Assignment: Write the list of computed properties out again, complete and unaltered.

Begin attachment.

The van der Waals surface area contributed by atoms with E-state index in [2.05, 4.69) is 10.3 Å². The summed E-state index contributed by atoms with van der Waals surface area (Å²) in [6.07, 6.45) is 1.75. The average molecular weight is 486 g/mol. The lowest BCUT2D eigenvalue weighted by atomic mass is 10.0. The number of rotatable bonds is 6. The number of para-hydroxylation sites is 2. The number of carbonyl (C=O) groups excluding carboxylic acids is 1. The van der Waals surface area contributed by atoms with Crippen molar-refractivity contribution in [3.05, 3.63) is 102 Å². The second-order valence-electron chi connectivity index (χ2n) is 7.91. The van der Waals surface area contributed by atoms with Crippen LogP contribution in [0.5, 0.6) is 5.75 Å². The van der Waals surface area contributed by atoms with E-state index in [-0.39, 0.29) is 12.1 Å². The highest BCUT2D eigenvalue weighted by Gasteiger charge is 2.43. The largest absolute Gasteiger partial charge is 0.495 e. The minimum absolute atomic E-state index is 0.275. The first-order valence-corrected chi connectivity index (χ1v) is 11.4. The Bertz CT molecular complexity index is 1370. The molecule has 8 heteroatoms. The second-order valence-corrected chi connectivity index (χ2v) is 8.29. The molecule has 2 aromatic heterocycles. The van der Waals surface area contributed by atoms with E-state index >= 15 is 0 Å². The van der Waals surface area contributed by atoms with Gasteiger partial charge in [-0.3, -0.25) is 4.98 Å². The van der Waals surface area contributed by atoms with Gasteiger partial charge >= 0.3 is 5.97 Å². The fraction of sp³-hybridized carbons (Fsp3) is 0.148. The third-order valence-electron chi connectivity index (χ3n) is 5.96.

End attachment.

The van der Waals surface area contributed by atoms with E-state index in [2.05, 4.69) is 10.3 Å². The summed E-state index contributed by atoms with van der Waals surface area (Å²) in [6.07, 6.45) is 1.75. The average molecular weight is 486 g/mol. The lowest BCUT2D eigenvalue weighted by atomic mass is 10.0. The number of rotatable bonds is 6. The number of para-hydroxylation sites is 2. The number of carbonyl (C=O) groups excluding carboxylic acids is 1. The van der Waals surface area contributed by atoms with Crippen molar-refractivity contribution in [3.05, 3.63) is 102 Å². The second-order valence-electron chi connectivity index (χ2n) is 7.91. The van der Waals surface area contributed by atoms with Crippen LogP contribution in [0.5, 0.6) is 5.75 Å². The van der Waals surface area contributed by atoms with E-state index in [-0.39, 0.29) is 12.1 Å². The highest BCUT2D eigenvalue weighted by Gasteiger charge is 2.43. The largest absolute Gasteiger partial charge is 0.495 e. The minimum absolute atomic E-state index is 0.275. The first-order valence-corrected chi connectivity index (χ1v) is 11.4. The Bertz CT molecular complexity index is 1370. The molecule has 8 heteroatoms. The second-order valence-corrected chi connectivity index (χ2v) is 8.29. The molecule has 2 aromatic heterocycles. The van der Waals surface area contributed by atoms with E-state index >= 15 is 0 Å². The van der Waals surface area contributed by atoms with Gasteiger partial charge in [-0.3, -0.25) is 4.98 Å². The van der Waals surface area contributed by atoms with Gasteiger partial charge >= 0.3 is 5.97 Å². The fraction of sp³-hybridized carbons (Fsp3) is 0.148. The third-order valence-electron chi connectivity index (χ3n) is 5.96.